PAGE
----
Bridge over creek in Trent Nature Sanctuary during heavy snowfall, ON (photo and rendition by Nina Munteanu)
Jackson Creek after a fresh snowfall, ON (photo and rendition by Nina Munteanu)
Woman and her dog walk through cedar swamp forest after a fresh snowfall, ON (photo and rendition by Nina Munteanu)
Riparian forest clothed in fresh snow, ON (photo and rendition by Nina Munteanu)
Riparian forest after a fresh snowfall, ON (photo and rendition by Nina Munteanu)
I am currently finishing a fiction book that takes place throughout Canada, but predominantly in northern British Columbia and the arctic of the Northwest Territories. My main character, a Gwich’in scientist, explores the land during a time of climate change, and much of it involves the expansive vast snowfields of northern Canada in which she describes the look, smell, feel, and sounds of snow. She thinks with great fondness of home in the Arctic where snow prominently features and, bringing in all her senses, of course, includes sound:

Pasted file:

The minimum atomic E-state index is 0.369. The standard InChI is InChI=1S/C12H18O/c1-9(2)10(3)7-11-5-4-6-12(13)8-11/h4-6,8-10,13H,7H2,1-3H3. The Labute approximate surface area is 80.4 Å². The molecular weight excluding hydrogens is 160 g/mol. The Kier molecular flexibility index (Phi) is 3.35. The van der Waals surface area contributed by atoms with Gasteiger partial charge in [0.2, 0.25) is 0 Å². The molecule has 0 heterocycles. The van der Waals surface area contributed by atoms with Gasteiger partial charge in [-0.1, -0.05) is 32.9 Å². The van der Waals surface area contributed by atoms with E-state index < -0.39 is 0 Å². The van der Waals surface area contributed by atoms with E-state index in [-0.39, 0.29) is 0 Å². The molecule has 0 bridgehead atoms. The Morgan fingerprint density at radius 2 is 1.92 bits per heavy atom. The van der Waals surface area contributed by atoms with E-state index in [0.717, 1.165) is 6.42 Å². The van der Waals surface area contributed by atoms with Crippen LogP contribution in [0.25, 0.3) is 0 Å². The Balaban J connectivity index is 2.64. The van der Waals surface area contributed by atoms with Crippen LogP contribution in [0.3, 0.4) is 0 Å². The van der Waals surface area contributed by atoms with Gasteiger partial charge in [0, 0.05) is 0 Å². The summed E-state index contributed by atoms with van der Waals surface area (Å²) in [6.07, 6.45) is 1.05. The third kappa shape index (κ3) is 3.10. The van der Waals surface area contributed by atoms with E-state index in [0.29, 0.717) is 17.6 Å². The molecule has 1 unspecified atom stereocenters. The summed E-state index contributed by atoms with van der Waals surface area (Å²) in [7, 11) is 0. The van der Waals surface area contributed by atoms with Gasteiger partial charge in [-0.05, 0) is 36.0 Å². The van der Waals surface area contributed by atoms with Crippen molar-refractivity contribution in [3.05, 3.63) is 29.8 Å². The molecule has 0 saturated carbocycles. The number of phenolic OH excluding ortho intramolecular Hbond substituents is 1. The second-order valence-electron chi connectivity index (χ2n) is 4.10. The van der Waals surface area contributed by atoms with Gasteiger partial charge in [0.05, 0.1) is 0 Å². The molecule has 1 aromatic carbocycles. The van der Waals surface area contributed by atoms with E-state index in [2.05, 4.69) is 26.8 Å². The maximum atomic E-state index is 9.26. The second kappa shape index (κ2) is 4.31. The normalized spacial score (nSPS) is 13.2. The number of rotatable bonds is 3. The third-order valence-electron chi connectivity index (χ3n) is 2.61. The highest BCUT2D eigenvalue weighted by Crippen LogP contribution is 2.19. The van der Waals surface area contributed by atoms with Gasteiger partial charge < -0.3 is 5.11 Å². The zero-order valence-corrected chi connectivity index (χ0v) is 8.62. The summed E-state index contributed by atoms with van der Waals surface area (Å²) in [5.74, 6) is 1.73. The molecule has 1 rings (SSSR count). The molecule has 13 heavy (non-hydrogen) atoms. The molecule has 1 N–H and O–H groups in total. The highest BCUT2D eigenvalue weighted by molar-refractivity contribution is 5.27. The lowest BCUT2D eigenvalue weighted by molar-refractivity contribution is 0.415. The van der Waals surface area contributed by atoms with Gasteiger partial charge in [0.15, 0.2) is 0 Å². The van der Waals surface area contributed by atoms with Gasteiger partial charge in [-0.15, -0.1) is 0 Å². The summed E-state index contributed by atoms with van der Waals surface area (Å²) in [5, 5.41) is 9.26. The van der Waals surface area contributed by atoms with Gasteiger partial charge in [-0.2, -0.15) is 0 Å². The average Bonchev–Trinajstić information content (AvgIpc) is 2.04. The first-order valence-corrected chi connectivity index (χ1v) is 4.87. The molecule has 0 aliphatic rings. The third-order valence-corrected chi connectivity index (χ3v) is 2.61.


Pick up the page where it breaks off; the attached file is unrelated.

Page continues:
There are many different kinds of snow, and any native of the north can recognize them. We can not only tell something of the quality of weather from it, but also its history. Without having experienced the day or history of the place, we will know simply from walking through it. For instance, on a minus twenty-degree Centigrade day, when the cold bites your face and your breath coils out of your mouth like steam, old snow shines under a raking sun like an ice sheet. As though clear plastic was stretched over it. Sometimes, a hoar frost will form on the glassy thin layer, adding more glitter. Walking through it creates a symphony of crunch, pop and skittle sounds as each step breaks through the thin brittle layer into soft snow underneath. The scattering flat shards tingle like glass across the glistening ice-snow sheet.